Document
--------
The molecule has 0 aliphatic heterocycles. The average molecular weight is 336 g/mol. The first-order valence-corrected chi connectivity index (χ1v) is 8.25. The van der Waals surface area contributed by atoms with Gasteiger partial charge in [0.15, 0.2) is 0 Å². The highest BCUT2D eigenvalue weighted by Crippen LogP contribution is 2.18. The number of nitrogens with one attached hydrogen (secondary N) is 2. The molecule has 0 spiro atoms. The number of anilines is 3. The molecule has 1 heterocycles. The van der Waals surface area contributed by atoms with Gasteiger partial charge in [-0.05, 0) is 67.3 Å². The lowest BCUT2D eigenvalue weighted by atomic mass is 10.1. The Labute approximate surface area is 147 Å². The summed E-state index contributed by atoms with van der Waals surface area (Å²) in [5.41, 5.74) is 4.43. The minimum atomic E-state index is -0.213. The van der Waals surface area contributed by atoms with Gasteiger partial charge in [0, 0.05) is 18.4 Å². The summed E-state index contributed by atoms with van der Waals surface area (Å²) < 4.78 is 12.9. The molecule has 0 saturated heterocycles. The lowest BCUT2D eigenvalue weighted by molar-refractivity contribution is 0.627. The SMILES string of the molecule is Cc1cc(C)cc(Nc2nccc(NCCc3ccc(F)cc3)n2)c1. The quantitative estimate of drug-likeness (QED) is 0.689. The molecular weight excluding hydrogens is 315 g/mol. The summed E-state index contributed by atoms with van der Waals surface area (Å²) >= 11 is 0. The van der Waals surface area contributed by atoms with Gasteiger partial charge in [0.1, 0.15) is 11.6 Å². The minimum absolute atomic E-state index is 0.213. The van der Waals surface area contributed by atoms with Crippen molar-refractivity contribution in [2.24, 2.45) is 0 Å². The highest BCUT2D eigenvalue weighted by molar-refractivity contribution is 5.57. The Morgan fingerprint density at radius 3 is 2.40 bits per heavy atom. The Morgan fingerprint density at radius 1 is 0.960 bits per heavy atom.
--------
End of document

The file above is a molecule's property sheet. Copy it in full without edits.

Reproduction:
The molecule has 0 aliphatic heterocycles. The average molecular weight is 336 g/mol. The first-order valence-corrected chi connectivity index (χ1v) is 8.25. The van der Waals surface area contributed by atoms with Gasteiger partial charge in [0.15, 0.2) is 0 Å². The highest BCUT2D eigenvalue weighted by Crippen LogP contribution is 2.18. The number of nitrogens with one attached hydrogen (secondary N) is 2. The molecule has 0 spiro atoms. The number of anilines is 3. The molecule has 1 heterocycles. The van der Waals surface area contributed by atoms with Gasteiger partial charge in [-0.05, 0) is 67.3 Å². The lowest BCUT2D eigenvalue weighted by atomic mass is 10.1. The Labute approximate surface area is 147 Å². The summed E-state index contributed by atoms with van der Waals surface area (Å²) in [5.41, 5.74) is 4.43. The minimum atomic E-state index is -0.213. The van der Waals surface area contributed by atoms with Gasteiger partial charge in [0, 0.05) is 18.4 Å². The summed E-state index contributed by atoms with van der Waals surface area (Å²) < 4.78 is 12.9. The molecule has 0 saturated heterocycles. The lowest BCUT2D eigenvalue weighted by molar-refractivity contribution is 0.627. The SMILES string of the molecule is Cc1cc(C)cc(Nc2nccc(NCCc3ccc(F)cc3)n2)c1. The quantitative estimate of drug-likeness (QED) is 0.689. The molecular weight excluding hydrogens is 315 g/mol. The summed E-state index contributed by atoms with van der Waals surface area (Å²) >= 11 is 0. The van der Waals surface area contributed by atoms with Gasteiger partial charge in [0.1, 0.15) is 11.6 Å². The minimum absolute atomic E-state index is 0.213. The van der Waals surface area contributed by atoms with Crippen molar-refractivity contribution in [2.24, 2.45) is 0 Å². The highest BCUT2D eigenvalue weighted by molar-refractivity contribution is 5.57. The Morgan fingerprint density at radius 3 is 2.40 bits per heavy atom. The Morgan fingerprint density at radius 1 is 0.960 bits per heavy atom.